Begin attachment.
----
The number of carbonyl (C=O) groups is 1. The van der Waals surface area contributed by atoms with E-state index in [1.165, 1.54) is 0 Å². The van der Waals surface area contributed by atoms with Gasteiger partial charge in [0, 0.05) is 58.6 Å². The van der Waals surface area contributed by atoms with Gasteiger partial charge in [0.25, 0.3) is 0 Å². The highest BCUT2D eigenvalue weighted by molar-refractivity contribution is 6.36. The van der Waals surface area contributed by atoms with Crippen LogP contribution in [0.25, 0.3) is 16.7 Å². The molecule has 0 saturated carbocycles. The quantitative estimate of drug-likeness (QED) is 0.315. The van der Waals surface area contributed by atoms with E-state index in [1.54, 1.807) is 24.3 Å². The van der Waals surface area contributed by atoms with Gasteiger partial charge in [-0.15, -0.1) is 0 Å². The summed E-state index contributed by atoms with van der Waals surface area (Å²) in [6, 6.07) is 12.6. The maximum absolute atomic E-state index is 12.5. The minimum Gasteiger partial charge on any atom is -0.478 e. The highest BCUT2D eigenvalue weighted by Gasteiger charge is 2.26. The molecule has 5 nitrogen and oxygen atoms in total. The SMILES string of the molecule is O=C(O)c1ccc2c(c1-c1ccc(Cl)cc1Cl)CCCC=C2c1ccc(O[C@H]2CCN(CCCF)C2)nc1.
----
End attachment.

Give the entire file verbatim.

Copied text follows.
The number of carbonyl (C=O) groups is 1. The van der Waals surface area contributed by atoms with E-state index in [1.165, 1.54) is 0 Å². The van der Waals surface area contributed by atoms with Gasteiger partial charge in [0, 0.05) is 58.6 Å². The van der Waals surface area contributed by atoms with Gasteiger partial charge in [0.25, 0.3) is 0 Å². The highest BCUT2D eigenvalue weighted by molar-refractivity contribution is 6.36. The van der Waals surface area contributed by atoms with Crippen LogP contribution in [0.25, 0.3) is 16.7 Å². The molecule has 0 saturated carbocycles. The quantitative estimate of drug-likeness (QED) is 0.315. The van der Waals surface area contributed by atoms with E-state index in [1.54, 1.807) is 24.3 Å². The van der Waals surface area contributed by atoms with Gasteiger partial charge in [-0.15, -0.1) is 0 Å². The summed E-state index contributed by atoms with van der Waals surface area (Å²) in [6, 6.07) is 12.6. The maximum absolute atomic E-state index is 12.5. The minimum Gasteiger partial charge on any atom is -0.478 e. The highest BCUT2D eigenvalue weighted by Gasteiger charge is 2.26. The molecule has 5 nitrogen and oxygen atoms in total. The SMILES string of the molecule is O=C(O)c1ccc2c(c1-c1ccc(Cl)cc1Cl)CCCC=C2c1ccc(O[C@H]2CCN(CCCF)C2)nc1.